Bees are quicker than computers at maths

Bees are capable of solving complex mathematical problems which keep computers busy for days, research has shown.

The insects learn to fly the shortest possible route between flowers discovered in random order, and, unlike any other known animal besides humans, are capable of solving the "travelling salesman problem", say scientists. That classic conundrum involves finding the shortest route that allows a travelling salesman to call at all the locations he has to visit.

Computers solve the problem by comparing the length of all possible routes and choosing the shortest. Bees manage to reach the same solution using a brain the size of a grass seed. Dr Nigel Raine, of the School of Biological Sciences at Royal Holloway, University of London, said: "Because bees use lots of energy to fly, they find a route that keeps flying to a minimum.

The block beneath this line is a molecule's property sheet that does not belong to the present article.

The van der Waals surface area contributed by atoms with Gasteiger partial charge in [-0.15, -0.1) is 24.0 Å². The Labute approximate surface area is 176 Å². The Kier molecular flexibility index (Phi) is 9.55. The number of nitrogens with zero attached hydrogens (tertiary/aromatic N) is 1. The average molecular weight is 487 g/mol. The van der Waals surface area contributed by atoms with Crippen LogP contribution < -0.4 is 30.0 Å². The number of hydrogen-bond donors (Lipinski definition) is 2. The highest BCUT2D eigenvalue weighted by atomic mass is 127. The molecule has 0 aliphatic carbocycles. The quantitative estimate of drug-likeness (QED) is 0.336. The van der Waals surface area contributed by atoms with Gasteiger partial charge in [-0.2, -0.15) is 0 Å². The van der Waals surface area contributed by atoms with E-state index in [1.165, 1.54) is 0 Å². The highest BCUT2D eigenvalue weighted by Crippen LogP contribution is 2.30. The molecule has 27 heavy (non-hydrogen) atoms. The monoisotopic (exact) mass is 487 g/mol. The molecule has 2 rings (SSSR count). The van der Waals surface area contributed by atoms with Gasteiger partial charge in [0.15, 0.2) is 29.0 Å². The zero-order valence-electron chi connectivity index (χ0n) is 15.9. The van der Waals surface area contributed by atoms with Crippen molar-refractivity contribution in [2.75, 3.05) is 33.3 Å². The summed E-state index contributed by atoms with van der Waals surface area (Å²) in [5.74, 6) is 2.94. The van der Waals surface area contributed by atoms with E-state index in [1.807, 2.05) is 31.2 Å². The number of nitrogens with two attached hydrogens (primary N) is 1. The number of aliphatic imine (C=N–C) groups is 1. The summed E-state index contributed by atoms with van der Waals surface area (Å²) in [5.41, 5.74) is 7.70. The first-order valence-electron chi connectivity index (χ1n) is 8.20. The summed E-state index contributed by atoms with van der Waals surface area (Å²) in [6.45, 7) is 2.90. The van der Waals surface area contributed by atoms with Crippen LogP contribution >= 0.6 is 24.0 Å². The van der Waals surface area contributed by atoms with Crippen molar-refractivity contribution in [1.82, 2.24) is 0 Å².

"Despite their tiny brains, they are capable of extraordinary feats of behaviour. We need to understand how they can solve the travelling salesman problem without a computer. What shortcuts do they use?"

The research, due to be published this week in the journal The American Naturalist, has implications for the human world.

Modern living depends on networks such as traffic flows and business supply chains. Learning how bees solve the travelling salesman problem with such a tiny brain may lead to simple ways of managing these everyday connections.

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